Development of a model to predict vestibular schwannoma growth: An opportunity to introduce new wait and scan strategies

M.A. Hentschel*, G. Hannink, S.C.A. Steens, J.J.S. Mulder, M.M. Rovers, H.P.M. Kunst

*Corresponding author for this work

Research output: Contribution to journalArticleAcademicpeer-review


Objectives To develop a prediction model to predict vestibular schwannoma (VS) growth for patients in a wait and scan (W&S) strategy.Design Retrospective cohort study.Setting Tertiary hospital (Radboud university medical center, Nijmegen, the Netherlands).Participants Patients with unilateral VS, entering a W&S strategy and at least one follow-up MRI available. Data on demographics, symptoms, audiometry and MRI characteristics at time of diagnosis were collected from medical records.Main outcome measures Following multiple imputation, a multivariable Cox regression model was used to select variables, using VS growth (>= 2 mm) as outcome. Decision curve analyses (DCA) were performed to compare the model to the current strategy.Results Of 1217 analysed VS patients, 653 (53.7%) showed growth during follow-up. Balance complaints (HR 1.57 (95% CI: 1.31-1.88)) and tinnitus complaints in the affected ear (HR 1.36 (95% CI: 1.15-1.61)), Koos grade (Koos 1 is reference, Koos 2 HR 1.03 (95% CI: 0.80-1.31), Koos 3 HR 1.55 (95% CI: 1.16-2.06), Koos 4 HR 2.18 (95% CI: 1.60-2.96)), time since onset of symptoms (IQR HR 0.83 (95% CI: 0.77-0.88) and intrameatal diameter on MRI (IQR HR 1.67 (95% CI: 1.42-1.96)) were selected as significant predictors. The model's discrimination (Harrell's C) was 0.69 (95% CI: 0.67-0.71), and calibration was good. DCA showed that the model has a higher net benefit than the current strategy for probabilities of VS growth of >12%, 15% and 21% for the first consecutive 3 years, respectively.Conclusions Patients with balance and tinnitus complaints, a higher Koos grade, short duration of symptoms and a larger intrameatal diameter at time of diagnosis have a higher probability of future VS growth. After external validation, this model may be used to inform patients about their prognosis, individualise the W&S strategy and improve (cost-)effectiveness.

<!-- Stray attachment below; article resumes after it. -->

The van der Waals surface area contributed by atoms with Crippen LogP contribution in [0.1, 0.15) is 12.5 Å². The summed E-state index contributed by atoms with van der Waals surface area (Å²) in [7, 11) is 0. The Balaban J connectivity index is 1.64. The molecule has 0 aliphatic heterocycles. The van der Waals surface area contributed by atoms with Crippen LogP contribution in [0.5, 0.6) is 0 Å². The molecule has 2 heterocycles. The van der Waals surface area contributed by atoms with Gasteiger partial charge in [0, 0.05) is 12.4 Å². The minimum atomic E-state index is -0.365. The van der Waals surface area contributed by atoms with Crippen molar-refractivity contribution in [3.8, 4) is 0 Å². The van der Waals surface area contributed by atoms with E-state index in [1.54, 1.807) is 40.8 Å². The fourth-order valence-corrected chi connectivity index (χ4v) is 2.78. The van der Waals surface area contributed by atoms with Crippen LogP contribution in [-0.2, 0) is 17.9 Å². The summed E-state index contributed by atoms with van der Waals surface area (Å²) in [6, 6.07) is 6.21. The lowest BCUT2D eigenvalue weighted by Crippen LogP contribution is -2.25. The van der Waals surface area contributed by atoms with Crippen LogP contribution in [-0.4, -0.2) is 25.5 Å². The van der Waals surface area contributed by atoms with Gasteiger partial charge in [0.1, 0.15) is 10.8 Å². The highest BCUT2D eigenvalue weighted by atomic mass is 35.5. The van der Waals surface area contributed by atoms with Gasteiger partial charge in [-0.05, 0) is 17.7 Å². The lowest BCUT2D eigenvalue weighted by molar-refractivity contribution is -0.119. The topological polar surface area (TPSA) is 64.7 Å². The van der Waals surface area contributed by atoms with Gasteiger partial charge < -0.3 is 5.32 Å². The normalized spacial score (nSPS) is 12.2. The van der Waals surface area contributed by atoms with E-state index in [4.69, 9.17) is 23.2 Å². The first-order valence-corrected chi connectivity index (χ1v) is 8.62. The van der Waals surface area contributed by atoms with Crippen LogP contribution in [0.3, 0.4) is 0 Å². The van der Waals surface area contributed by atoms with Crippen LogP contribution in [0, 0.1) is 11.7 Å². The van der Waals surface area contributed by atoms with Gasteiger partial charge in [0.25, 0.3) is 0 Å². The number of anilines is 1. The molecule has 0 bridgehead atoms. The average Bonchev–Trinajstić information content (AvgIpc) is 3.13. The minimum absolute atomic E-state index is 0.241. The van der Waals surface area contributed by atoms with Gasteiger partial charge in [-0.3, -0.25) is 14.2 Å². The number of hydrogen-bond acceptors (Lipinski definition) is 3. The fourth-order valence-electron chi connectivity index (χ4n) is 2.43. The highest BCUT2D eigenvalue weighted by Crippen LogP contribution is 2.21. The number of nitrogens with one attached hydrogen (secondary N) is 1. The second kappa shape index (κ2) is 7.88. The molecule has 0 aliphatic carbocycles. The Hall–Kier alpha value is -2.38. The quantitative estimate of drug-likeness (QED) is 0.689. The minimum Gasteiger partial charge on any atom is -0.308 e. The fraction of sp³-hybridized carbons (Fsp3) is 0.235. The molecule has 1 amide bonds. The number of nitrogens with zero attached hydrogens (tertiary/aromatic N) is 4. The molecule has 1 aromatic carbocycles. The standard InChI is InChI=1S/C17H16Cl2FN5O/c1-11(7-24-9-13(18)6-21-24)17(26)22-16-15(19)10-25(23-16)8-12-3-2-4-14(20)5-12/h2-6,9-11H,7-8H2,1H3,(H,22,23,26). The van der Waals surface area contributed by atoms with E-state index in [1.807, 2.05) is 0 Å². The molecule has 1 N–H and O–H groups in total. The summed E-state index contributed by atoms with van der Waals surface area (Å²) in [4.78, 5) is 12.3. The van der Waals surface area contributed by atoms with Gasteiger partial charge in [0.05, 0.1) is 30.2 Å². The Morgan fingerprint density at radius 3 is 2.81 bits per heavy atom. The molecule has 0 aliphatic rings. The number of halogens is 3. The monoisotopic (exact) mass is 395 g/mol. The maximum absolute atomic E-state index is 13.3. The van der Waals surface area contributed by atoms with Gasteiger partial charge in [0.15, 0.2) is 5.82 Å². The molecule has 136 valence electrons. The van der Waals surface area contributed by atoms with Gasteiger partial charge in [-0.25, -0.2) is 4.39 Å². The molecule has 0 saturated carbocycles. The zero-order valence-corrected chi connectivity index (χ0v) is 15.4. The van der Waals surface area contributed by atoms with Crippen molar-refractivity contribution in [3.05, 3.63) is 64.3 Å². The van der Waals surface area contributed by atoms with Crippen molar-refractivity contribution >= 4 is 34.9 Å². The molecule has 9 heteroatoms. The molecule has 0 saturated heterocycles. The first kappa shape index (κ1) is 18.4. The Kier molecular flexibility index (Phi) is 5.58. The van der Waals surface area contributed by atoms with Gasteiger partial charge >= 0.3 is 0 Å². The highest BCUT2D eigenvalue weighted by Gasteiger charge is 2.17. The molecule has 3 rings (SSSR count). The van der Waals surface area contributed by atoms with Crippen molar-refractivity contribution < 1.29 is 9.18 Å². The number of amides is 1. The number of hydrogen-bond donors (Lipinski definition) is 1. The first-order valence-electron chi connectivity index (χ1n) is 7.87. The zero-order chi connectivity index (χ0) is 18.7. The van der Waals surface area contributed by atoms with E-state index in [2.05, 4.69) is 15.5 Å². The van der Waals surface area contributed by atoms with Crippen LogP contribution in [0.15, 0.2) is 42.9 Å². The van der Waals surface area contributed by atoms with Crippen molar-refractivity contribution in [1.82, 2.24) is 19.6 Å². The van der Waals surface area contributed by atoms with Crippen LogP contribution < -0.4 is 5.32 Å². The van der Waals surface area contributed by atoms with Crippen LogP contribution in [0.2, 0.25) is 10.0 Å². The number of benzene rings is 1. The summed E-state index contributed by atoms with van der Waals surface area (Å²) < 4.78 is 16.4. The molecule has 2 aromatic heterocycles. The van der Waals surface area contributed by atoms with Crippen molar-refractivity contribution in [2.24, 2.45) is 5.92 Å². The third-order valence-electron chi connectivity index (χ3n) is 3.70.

Original languageEnglish
Pages (from-to)273-283
Number of pages11
JournalClinical Otolaryngology
Issue number1
Publication statusPublished - 1 Jan 2021


  • conservative management
  • diagnosis
  • follow-up
  • growth
  • history
  • prediction model
  • quality-of-life
  • risk
  • size
  • tumor-growth
  • vestibular schwannoma
  • wait and scan
  • SIZE
  • RISK


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